The Day of National Unity in Hungary fails to unite Hungarians


The assessment of the historical traumas of the 20th century has played a crucial role in the polarization of the Hungarian public discourse. The centenary of the Treaty of Trianon, marking the end of the Great War, did not bring about “national unity” either. If possible, Hungarians are more divided now than ever. The primary reason is the conscious strategy of PM Orbán to monopolize memory policy, but the opposition’s responsibility cannot be ignored either.

Victor Orban

Hungary signed the Treaty of Trianon on 4 June 1920 with the winning powers of the Great War. Although Hungary had existed in the past half-century solely as part of the Austro-Hungarian Monarchy, it lost around two-thirds of its territory and population at that time, which was a massive trauma for the nation and the numerous families that were torn apart. Although the larger part of the lost territory was inhabited by other ethnicities, more than three million Hungarians then became minorities in the neighboring nations. Paradoxically, it was also the Treaty of Trianon that created an independent Hungary for the first time in about 400 years – and, for the first time as well, it was almost ethnically homogenous.

The horrors of the 20th century rewrote the memory of Trianon multiple times. Since inhumane deals with Nazi Germany temporarily returned some territories to Hungary in the 1930s and 1940s, for half the country the treaty is nothing more than one of the first steps on the road to the Holocaust. In the communist era that followed, Trianon was not discussed at all, and even near the end of that regime, the state-controlled public discourse only allowed brief mentions of Hungarian communities living in neighboring countries (hereinafter, out-of-country Hungarians).   

Decades of silence about the treaty were broken during the democratic transition in 1989-1990. When the first democratically-elected Hungarian Parliament was formed, then-PM József Antall declared that he is, in his heart, the prime minister of “15 million” Hungarians, referring also to the out-of-country Hungarians. The relationship to these Hungarians thus became the symbol of right-wing actors’ dedication to the nation, but at the time this did not involve elevating extremist views on Trianon into the mainstream.

In the 1990s it was far-right movements and parties who reminisced about the memory and symbols of Trianon, which immediately heightened the sense of fear in the leftist and liberal public discourse. Moderate voices became less and less prevalent, while the “measuring” of historical traumas started soon thereafter: whoever is hurt by Trianon cannot feel pain about the Holocaust and vice versa. Views on communism turned out to be divisive as well. Consequently, the assessment of the historical traumas of the 20th century has played a crucial role in the polarization of the Hungarian public discourse.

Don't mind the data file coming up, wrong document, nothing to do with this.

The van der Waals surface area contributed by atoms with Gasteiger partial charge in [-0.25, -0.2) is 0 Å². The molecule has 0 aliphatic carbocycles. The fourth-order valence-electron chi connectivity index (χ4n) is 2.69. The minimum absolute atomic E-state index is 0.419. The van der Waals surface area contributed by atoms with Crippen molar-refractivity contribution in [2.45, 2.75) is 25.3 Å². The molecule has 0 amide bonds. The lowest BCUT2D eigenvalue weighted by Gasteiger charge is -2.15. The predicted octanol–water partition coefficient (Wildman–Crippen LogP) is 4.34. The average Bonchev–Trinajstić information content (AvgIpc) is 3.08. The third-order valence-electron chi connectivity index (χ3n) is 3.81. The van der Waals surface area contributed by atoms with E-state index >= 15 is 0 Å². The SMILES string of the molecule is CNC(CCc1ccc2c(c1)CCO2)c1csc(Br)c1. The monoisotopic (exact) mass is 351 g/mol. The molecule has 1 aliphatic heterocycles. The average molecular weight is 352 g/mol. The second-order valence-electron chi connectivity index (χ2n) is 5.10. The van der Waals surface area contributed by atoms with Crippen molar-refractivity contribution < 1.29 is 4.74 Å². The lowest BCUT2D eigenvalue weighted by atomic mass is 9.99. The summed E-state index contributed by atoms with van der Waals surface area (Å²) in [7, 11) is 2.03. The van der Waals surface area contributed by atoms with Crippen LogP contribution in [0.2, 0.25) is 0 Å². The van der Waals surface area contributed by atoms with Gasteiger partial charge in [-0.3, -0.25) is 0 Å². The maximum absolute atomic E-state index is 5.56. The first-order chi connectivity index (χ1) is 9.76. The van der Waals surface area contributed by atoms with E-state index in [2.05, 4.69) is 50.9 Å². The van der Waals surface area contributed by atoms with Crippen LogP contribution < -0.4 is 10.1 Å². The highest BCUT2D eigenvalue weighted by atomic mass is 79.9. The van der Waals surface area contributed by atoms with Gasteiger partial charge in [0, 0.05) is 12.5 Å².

For a long time there seemed to be a consensus on supporting out-of-country Hungarians as one of the main pillars of Hungarian foreign policy (in addition to the country’s Western orientation and amicable relationships with its neighbors).  Orbán’s politics focusing on monopolizing the concept of the nation started undoing this consensus, and the 2004 referendum on dual citizenship only aggravated these divisions: just 3 million of the 8 million citizens eligible to vote participated, and barely half of them supported the initiative allowing out-of-country Hungarians to gain dual citizenship. The referendum was therefore invalid. Then-PM Ferenc Gyurcsány and the left-wing forces led by him won the battle (they argued for a “no” vote, playing on underlying existential fears), but also earned the stigma of being “anti-national” for an apparently indefinite amount of time. This development played a crucial role in the demise of the leftwing in Hungary between 2006 and 2010, and in the rise of Orbán.

One of the first decisions of the Orbán Government after its 2010 accession to power made it easier for out-of-country Hungarians to gain citizenship (they granted them suffrage just a year later), and the National Assembly declared 4 June to be the “Day of National Unity.” At the time, some still hoped these anniversaries would be about encouraging discourse - making peace between Hungarian and Hungarian - but this swiftly became an illusion. Building alternative narratives about history proved to be an essential part of the Orbán regime’s gradual radicalization. Just as the Prime Minister is fighting imaginary enemies in the present -  like George Soros, “the bureaucrats of Brussels,” and “the invisible hand” that can only be defeated by a “strong nation” - he has also built conflictual historical narratives depicting Hungarians as victims. This is how the claim that the Trianon “diktat” was the result of a “global conspiracy” spurred on by “enemies within” (e.g., the leaders of the civic rebellion that erupted after the Great War, Hungary’s first President Mihály Károlyi, and the communists of the Hungarian Soviet Republic who ruled for slightly over three months in 1919) became elevated from the far-right subculture into the mainstream. Hungarian media controlled by the Government supplements this with narratives about the allegedly disruptive work of Freemasons, which has antisemitic connotations.